The post Abingdon Register is focused on the support of all MG cars that were produced after the Abingdon factory was closed in 1980. In 1982, the MG marque was revived by Austin Rover Group (successor to British Leyland) by producing high performance versions of the Metro, Maestro and Montego. The MG Metro was in production until 1990, with the Maestro and Montego versions ending in 1991.
Work on a new MG sports car was happening in the background at Austin Rover (and later the Rover Group) from 1984 onwards but didn’t gain moment due to uncertainty over the company’s finances. The launch of the Mazda Miata in 1989, proved to be the event that got Rover to commit the resources in 1990 to the PR3 project that would eventually become the MGF.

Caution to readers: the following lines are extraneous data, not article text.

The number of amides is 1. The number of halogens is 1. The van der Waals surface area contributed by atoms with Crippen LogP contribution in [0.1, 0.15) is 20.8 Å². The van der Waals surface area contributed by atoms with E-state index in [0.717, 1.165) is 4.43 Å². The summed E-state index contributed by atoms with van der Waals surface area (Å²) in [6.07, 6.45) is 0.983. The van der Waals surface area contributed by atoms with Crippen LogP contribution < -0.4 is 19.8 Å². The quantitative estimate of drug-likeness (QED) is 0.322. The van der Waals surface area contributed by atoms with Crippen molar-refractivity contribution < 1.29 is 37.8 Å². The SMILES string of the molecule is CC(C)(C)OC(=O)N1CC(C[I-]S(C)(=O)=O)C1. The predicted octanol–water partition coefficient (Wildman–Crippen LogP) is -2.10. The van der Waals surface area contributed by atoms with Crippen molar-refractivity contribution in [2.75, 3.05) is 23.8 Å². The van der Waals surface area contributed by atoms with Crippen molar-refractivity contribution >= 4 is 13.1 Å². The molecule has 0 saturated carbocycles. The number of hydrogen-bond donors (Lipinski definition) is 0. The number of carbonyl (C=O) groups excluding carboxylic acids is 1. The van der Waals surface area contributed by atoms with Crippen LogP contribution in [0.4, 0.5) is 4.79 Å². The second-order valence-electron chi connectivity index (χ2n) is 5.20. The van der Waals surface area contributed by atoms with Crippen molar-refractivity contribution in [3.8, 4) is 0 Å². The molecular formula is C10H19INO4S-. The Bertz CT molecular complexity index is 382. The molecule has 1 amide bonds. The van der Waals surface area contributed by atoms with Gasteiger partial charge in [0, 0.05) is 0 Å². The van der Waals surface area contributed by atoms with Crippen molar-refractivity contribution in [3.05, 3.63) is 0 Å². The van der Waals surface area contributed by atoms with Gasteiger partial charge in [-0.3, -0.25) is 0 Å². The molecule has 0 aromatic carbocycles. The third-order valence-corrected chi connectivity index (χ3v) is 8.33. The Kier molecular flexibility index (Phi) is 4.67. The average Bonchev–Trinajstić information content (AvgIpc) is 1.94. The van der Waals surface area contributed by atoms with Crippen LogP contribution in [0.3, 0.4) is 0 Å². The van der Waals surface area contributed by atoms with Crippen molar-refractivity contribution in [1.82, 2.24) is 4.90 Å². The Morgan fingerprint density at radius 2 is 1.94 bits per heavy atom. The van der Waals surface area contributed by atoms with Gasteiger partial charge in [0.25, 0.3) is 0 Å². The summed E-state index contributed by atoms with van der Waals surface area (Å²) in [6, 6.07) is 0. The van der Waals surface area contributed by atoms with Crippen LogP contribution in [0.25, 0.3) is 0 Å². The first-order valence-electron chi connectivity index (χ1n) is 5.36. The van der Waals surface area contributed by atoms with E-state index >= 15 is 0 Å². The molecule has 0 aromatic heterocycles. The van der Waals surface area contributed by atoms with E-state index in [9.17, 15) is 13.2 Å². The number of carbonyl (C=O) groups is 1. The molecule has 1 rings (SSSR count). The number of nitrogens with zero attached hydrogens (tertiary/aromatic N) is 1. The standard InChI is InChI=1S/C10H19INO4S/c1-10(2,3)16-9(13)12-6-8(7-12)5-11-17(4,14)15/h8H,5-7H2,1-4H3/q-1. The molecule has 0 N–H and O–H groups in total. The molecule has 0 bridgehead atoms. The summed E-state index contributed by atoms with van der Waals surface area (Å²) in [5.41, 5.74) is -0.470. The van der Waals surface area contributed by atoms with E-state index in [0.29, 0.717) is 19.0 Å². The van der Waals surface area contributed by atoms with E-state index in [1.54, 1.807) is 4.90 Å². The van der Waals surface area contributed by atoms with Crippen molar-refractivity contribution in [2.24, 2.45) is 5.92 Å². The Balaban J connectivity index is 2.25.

The MG RV8 came about in the closing months of 1989, with the successful re-introduction of the MGB body shell by British Motor Heritage. Rover decided to build a limited edition MG sports car using this shell as a starting point. This was a stop gap model until the PR3 project was ready for production. The MG RV8 was launched at the British International Motor Show in October 1992, to celebrate the 30th anniversary of the MGB.
When the MGF was launched in March 1995, the impact it made on the press and public was significant. Here was the first all-British car produced by Rover since the Austin Montego. The press loved the car and the MGF was soon making friends in the showroom. Sales were brisk and the car enjoyed a very positive image. In fact the MGF was the bestselling roadster in UK, outselling the Miata, for 9 straight years.
Following the May 2000 purchase of the MG and Rover brands by the Phoenix Consortium and the forming of the new MG Rover Group, the MG range was expanded in the summer of 2001 with the introduction of three sports models based on the contemporary range of Rover cars. The MG ZR was based on the Rover 25, the MG ZS on the Rover 45, and the MG ZT/ZT-T on the Rover 75.